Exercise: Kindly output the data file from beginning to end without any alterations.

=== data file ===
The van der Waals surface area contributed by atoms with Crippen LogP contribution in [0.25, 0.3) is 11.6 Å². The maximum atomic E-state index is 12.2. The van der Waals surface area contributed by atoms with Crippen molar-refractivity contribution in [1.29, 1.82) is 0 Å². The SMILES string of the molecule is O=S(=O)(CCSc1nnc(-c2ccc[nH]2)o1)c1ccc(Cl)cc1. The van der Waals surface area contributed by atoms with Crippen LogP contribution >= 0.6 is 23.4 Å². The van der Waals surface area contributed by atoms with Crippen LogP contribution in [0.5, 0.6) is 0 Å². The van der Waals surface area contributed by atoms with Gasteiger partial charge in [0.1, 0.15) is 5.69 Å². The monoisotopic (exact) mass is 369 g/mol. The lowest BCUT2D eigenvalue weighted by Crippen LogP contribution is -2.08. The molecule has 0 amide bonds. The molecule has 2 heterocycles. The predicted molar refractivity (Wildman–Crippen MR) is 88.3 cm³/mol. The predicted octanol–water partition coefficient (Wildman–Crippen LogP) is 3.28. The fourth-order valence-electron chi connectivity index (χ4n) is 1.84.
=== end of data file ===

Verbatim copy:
The van der Waals surface area contributed by atoms with Crippen LogP contribution in [0.25, 0.3) is 11.6 Å². The maximum atomic E-state index is 12.2. The van der Waals surface area contributed by atoms with Crippen molar-refractivity contribution in [1.29, 1.82) is 0 Å². The SMILES string of the molecule is O=S(=O)(CCSc1nnc(-c2ccc[nH]2)o1)c1ccc(Cl)cc1. The van der Waals surface area contributed by atoms with Crippen LogP contribution >= 0.6 is 23.4 Å². The van der Waals surface area contributed by atoms with Crippen LogP contribution in [0.5, 0.6) is 0 Å². The van der Waals surface area contributed by atoms with Gasteiger partial charge in [0.1, 0.15) is 5.69 Å². The monoisotopic (exact) mass is 369 g/mol. The lowest BCUT2D eigenvalue weighted by Crippen LogP contribution is -2.08. The molecule has 0 amide bonds. The molecule has 2 heterocycles. The predicted molar refractivity (Wildman–Crippen MR) is 88.3 cm³/mol. The predicted octanol–water partition coefficient (Wildman–Crippen LogP) is 3.28. The fourth-order valence-electron chi connectivity index (χ4n) is 1.84.